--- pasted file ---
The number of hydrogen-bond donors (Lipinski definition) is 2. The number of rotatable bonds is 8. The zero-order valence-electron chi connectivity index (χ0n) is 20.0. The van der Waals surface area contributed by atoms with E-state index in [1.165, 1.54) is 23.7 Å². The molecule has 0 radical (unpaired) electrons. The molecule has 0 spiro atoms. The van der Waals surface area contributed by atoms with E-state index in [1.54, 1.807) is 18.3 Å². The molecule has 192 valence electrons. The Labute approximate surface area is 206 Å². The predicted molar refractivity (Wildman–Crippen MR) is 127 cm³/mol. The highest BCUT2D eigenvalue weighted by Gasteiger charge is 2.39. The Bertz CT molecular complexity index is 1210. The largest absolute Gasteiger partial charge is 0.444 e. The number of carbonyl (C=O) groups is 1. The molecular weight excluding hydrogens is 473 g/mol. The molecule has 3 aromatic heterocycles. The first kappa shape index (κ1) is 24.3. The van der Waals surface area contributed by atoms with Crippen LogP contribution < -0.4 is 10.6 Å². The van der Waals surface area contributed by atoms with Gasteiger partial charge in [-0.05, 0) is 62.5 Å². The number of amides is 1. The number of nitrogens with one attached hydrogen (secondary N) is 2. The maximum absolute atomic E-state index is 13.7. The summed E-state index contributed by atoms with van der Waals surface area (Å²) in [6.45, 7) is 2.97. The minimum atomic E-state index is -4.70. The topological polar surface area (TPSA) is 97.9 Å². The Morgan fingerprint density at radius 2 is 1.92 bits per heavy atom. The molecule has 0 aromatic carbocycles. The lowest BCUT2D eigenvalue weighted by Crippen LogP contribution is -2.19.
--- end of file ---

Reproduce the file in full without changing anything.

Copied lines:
The number of hydrogen-bond donors (Lipinski definition) is 2. The number of rotatable bonds is 8. The zero-order valence-electron chi connectivity index (χ0n) is 20.0. The van der Waals surface area contributed by atoms with E-state index in [1.165, 1.54) is 23.7 Å². The molecule has 0 radical (unpaired) electrons. The molecule has 0 spiro atoms. The van der Waals surface area contributed by atoms with E-state index in [1.54, 1.807) is 18.3 Å². The molecule has 192 valence electrons. The Labute approximate surface area is 206 Å². The predicted molar refractivity (Wildman–Crippen MR) is 127 cm³/mol. The highest BCUT2D eigenvalue weighted by Gasteiger charge is 2.39. The Bertz CT molecular complexity index is 1210. The largest absolute Gasteiger partial charge is 0.444 e. The number of carbonyl (C=O) groups is 1. The molecular weight excluding hydrogens is 473 g/mol. The molecule has 3 aromatic heterocycles. The first kappa shape index (κ1) is 24.3. The van der Waals surface area contributed by atoms with Crippen LogP contribution < -0.4 is 10.6 Å². The van der Waals surface area contributed by atoms with Gasteiger partial charge in [-0.05, 0) is 62.5 Å². The number of amides is 1. The number of nitrogens with one attached hydrogen (secondary N) is 2. The maximum absolute atomic E-state index is 13.7. The summed E-state index contributed by atoms with van der Waals surface area (Å²) in [6.45, 7) is 2.97. The minimum atomic E-state index is -4.70. The topological polar surface area (TPSA) is 97.9 Å². The Morgan fingerprint density at radius 2 is 1.92 bits per heavy atom. The molecule has 0 aromatic carbocycles. The lowest BCUT2D eigenvalue weighted by Crippen LogP contribution is -2.19.